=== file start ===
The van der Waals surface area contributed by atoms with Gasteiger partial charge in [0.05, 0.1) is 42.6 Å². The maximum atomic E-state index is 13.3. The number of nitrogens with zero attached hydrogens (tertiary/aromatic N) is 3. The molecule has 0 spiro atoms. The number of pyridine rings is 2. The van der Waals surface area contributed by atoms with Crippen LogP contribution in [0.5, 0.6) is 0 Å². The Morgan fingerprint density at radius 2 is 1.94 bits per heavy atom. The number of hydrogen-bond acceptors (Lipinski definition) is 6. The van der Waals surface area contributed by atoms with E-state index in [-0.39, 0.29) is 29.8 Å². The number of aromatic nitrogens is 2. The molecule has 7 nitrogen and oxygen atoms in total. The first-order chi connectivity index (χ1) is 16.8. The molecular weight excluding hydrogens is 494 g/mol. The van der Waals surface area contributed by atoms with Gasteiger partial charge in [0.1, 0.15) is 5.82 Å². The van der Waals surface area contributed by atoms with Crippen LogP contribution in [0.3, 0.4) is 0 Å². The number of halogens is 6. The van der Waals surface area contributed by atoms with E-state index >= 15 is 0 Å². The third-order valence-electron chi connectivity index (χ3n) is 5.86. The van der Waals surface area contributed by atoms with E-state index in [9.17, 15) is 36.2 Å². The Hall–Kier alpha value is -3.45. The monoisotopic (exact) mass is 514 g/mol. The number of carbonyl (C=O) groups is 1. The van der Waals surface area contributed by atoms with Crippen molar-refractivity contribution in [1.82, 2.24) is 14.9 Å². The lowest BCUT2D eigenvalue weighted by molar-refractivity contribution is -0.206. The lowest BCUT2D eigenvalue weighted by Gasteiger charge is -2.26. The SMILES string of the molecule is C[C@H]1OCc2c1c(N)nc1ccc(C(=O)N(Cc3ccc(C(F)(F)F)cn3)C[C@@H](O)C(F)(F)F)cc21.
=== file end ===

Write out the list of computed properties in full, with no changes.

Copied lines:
The van der Waals surface area contributed by atoms with Gasteiger partial charge in [0.05, 0.1) is 42.6 Å². The maximum atomic E-state index is 13.3. The number of nitrogens with zero attached hydrogens (tertiary/aromatic N) is 3. The molecule has 0 spiro atoms. The number of pyridine rings is 2. The van der Waals surface area contributed by atoms with Crippen LogP contribution in [0.5, 0.6) is 0 Å². The Morgan fingerprint density at radius 2 is 1.94 bits per heavy atom. The number of hydrogen-bond acceptors (Lipinski definition) is 6. The van der Waals surface area contributed by atoms with E-state index in [-0.39, 0.29) is 29.8 Å². The number of aromatic nitrogens is 2. The molecule has 7 nitrogen and oxygen atoms in total. The first-order chi connectivity index (χ1) is 16.8. The molecular weight excluding hydrogens is 494 g/mol. The van der Waals surface area contributed by atoms with Gasteiger partial charge in [0.1, 0.15) is 5.82 Å². The van der Waals surface area contributed by atoms with Crippen LogP contribution in [0.3, 0.4) is 0 Å². The number of halogens is 6. The van der Waals surface area contributed by atoms with E-state index >= 15 is 0 Å². The third-order valence-electron chi connectivity index (χ3n) is 5.86. The van der Waals surface area contributed by atoms with E-state index in [9.17, 15) is 36.2 Å². The Hall–Kier alpha value is -3.45. The monoisotopic (exact) mass is 514 g/mol. The number of carbonyl (C=O) groups is 1. The van der Waals surface area contributed by atoms with Crippen molar-refractivity contribution in [1.82, 2.24) is 14.9 Å². The lowest BCUT2D eigenvalue weighted by molar-refractivity contribution is -0.206. The lowest BCUT2D eigenvalue weighted by Gasteiger charge is -2.26. The SMILES string of the molecule is C[C@H]1OCc2c1c(N)nc1ccc(C(=O)N(Cc3ccc(C(F)(F)F)cn3)C[C@@H](O)C(F)(F)F)cc21.